One thing I love about kids is their eagerness to befriend others. Whenever we visit the playground, I enjoy watching these cute, little humans accept each other immediately and wholeheartedly—it makes my heart happy. So imagine my surprise when I encountered a recent study where elementary-aged children rated a specific group of their peers as having less acceptance. Vanderbilt University School of Medicine presented photos of children wearing hearing aids as well as children who did not wear them. The kids in the study, whose ages ranged from six to eleven, consistently rated those with hearing aids as having LESS peer acceptance. Researchers concluded that negative perception of hearing aids starts as young as six years old. SIX. YEARS. OLD.
I thought all that nonsense waited until at least middle school. Because my son used to wear hearing aids (and now has cochlear implants), this study awakened all the mama bear instincts. I started brainstorming strategies that would counteract negative perceptions of hearing technology. Six-year-olds don’t have tons of world experience, and therefore depend on the adults in their lives for much when it comes to forming perceptions—whether they be positive or negative (no pressure).
After thinking about our family’s journey with hearing loss, I came up with three steps that parents and children can implement to avoid forming negative perceptions: educate, explore, & advocate. Read on for more details on each step and for a look at some adorable kiddos with hearing technology who live here in the Alamo City!
Knowledge is power, right? When it comes to educating youngsters, I can’t think of a better tool than picture books. They’re the perfect way to see someone’s life experience that you might not see otherwise. Additionally books present information in a way that is engaging for little minds. Here are a few of my favorite books that will help you and your child become more familiar with hearing technology.
Even though this is part of a baby board book series, it’s perfect for explaining how we hear and how hearing technology works. A good introductory read for all!
This sweet book is all about ways to show kindness! It also has a child with a cochlear implant on a few pages.
Similarly Ricky’s story doesn’t focus on hearing technology but has a character with a bone anchored hearing aid (BAHA). The plot teaches valuable lessons on working together and helping each other.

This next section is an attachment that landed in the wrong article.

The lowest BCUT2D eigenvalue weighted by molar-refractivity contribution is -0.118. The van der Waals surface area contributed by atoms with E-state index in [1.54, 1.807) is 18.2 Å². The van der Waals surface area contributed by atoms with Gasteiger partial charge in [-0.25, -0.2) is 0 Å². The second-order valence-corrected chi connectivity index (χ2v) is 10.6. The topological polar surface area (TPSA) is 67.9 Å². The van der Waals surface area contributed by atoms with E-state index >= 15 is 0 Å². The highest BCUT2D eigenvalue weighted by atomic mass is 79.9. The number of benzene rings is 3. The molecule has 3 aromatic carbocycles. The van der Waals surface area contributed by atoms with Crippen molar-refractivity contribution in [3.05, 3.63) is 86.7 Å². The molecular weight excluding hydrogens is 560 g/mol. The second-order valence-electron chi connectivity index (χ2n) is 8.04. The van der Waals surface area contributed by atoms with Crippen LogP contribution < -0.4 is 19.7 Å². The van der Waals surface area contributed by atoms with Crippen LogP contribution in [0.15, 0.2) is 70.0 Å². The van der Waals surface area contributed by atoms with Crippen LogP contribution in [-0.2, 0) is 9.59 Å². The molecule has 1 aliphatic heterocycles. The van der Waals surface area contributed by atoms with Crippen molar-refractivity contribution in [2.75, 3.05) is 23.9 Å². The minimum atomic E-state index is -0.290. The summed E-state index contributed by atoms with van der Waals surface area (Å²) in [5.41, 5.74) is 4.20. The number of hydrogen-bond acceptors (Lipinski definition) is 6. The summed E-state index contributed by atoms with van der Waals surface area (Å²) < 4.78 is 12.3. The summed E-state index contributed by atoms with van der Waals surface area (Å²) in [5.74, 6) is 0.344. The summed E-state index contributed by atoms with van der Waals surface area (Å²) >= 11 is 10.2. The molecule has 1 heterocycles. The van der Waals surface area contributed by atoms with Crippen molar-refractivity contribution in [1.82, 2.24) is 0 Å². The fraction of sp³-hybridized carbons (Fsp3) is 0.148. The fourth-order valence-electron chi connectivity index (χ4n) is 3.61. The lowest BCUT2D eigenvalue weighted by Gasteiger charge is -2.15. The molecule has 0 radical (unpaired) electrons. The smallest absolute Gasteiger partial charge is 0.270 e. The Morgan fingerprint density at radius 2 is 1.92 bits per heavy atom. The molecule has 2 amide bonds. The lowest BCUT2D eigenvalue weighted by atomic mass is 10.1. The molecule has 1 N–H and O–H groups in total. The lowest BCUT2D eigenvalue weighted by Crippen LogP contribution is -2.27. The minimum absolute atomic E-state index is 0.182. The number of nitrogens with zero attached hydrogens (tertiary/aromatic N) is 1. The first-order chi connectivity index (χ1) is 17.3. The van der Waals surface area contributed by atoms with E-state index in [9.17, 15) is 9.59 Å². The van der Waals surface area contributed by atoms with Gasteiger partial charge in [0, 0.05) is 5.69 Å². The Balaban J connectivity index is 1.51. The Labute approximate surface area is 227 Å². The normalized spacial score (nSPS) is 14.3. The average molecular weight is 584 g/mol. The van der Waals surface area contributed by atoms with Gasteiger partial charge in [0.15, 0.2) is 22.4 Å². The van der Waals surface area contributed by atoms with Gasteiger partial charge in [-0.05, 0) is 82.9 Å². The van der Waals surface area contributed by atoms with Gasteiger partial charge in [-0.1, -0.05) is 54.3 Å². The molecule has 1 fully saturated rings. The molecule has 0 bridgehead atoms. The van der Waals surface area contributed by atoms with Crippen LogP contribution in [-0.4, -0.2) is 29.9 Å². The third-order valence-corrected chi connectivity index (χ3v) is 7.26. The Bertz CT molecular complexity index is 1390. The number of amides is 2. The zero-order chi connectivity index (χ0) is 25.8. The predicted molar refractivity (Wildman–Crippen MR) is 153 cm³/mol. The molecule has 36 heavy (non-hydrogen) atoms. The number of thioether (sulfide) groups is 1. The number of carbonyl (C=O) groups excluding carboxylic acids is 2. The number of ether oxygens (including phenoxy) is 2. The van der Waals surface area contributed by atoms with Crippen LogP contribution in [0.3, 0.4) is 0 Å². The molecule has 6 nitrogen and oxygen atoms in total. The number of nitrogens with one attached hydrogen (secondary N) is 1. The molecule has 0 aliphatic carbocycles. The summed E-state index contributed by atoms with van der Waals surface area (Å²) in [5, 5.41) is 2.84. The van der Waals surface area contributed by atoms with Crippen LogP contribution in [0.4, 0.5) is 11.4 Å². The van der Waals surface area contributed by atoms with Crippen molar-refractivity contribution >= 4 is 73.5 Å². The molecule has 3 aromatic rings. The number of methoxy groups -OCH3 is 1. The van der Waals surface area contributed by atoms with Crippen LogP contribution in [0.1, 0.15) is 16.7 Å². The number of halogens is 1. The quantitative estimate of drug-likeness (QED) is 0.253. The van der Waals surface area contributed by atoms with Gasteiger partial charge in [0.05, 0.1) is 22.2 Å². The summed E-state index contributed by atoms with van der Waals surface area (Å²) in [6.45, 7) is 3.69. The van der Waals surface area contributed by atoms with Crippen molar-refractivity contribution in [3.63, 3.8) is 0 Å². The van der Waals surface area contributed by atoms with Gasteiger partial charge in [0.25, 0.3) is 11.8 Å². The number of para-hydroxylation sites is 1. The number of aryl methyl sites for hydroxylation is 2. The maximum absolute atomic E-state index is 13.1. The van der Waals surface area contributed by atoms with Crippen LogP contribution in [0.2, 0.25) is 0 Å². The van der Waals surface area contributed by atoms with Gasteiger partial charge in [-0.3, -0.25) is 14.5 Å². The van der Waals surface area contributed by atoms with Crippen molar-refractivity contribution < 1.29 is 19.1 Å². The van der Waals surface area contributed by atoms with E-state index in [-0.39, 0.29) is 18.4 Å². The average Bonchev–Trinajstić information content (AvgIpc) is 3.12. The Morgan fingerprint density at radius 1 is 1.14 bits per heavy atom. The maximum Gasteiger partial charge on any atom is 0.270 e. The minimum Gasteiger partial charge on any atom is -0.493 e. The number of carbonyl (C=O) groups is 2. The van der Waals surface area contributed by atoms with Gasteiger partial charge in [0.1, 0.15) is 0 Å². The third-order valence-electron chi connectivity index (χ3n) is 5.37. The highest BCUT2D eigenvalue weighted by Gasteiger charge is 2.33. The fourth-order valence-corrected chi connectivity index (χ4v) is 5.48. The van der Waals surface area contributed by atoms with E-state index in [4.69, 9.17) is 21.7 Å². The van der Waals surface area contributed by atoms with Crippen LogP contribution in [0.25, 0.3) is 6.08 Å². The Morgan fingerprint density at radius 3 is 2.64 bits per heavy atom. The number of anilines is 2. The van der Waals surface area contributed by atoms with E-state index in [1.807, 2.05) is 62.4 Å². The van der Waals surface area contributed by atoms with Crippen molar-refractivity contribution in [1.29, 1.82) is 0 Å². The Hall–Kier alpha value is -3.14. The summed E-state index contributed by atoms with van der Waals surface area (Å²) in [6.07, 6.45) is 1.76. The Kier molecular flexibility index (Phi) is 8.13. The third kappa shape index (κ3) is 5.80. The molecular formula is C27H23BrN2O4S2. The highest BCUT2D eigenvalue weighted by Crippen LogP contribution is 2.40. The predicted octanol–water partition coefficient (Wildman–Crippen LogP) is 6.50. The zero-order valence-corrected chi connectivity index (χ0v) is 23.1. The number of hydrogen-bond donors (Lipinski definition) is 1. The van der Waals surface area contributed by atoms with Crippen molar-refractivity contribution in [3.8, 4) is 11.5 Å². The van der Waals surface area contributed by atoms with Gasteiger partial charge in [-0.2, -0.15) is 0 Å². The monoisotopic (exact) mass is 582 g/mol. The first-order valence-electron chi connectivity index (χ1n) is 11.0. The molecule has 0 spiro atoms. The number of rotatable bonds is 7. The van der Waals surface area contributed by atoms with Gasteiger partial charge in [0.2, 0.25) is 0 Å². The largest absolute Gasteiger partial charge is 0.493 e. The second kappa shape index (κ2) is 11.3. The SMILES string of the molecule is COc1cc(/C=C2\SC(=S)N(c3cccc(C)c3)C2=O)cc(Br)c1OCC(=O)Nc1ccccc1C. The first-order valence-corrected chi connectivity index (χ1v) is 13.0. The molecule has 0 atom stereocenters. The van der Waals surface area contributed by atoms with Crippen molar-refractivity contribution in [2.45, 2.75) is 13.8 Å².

El Deafo is a graphic novel that will be attractive to older kiddos. It shares the experience of Cece losing her hearing and wearing hearing aids, including what it’s like to be the only student who is deaf at school.
Now that you’ve spent time learning from books, start exploring toys, media, and real life examples of hearing technology. For example, in 2020, American Girl’s “Girl of the Year” was Joss. Joss, although fictional, is deaf and wears a hearing aid. When you buy a Joss doll from American Girl, she has an adorable doll-sized hearing aid. Imagine pointing this out to your daughter in elementary school. An example conversation might go something like:
“Honey, I heard about a new American Girl doll today. Her name is Joss. Do you want to see her picture? Here she is! Can you see what’s on her ear? Do you know what that is? Joss wears a hearing aid to help her hear. She also loves to surf and cheer. Do you have friends who do cheer? Do you have friends who wear hearing aids?”
Former Miss San Antonio, Emma Faye Rudkin, is someone else you could introduce your kids to! She wears hearing aids and advocates for children who are deaf and hard-of-hearing through the non-profit Aid the Silent. She also recently started a children’s program on KLRN called Hank & Emma Faye. Be sure to tune in with your kiddos!
Now that you’ve educated and explored, it’s time to advocate (and let your kids advocate). In other words, be supportive and be a friend. Once a young boy was talking to my son while we waited at my daughter’s gymnastics class. His innocent curiosity prompted the question, “What are those on his head?” My son replied, “My CIs.” His mother quickly interjected, “No, no. Don’t ask about that.” I smiled at both of them and simply said, “His cochlear implants help him hear. His ears don’t work so when he takes them off he can’t hear you. When he wears them on his head, he can hear everything! Isn’t that cool?”
I totally understand where his mom was coming from. It’s hard to know what’s ok to say. Especially to strangers you just met! However, when it comes to hearing technology, let’s allow our kids to notice and ask questions. Allow them to make friends with those kiddos who wear hearing technology. I personally LOVE answering questions about it. Please do not be embarrassed! Before having my son I knew maybe five people with hearing aids (if you count grandparents). I didn’t know a single thing about cochlear implants or bone anchored hearing devices. We all want to be seen and understood. So say hi, ask questions, and encourage your kids to do the same!
Parenting is a hard gig. Merely keeping our offspring alive is challenging enough, let alone educating and preparing them to be kind, functional humans. These principles certainly apply to more than just those who have hearing aids and cochlear implants. We can help our children love all who experience life differently than they do—arguably one of the most important and most needed skills. Because no one should ever be perceived as less.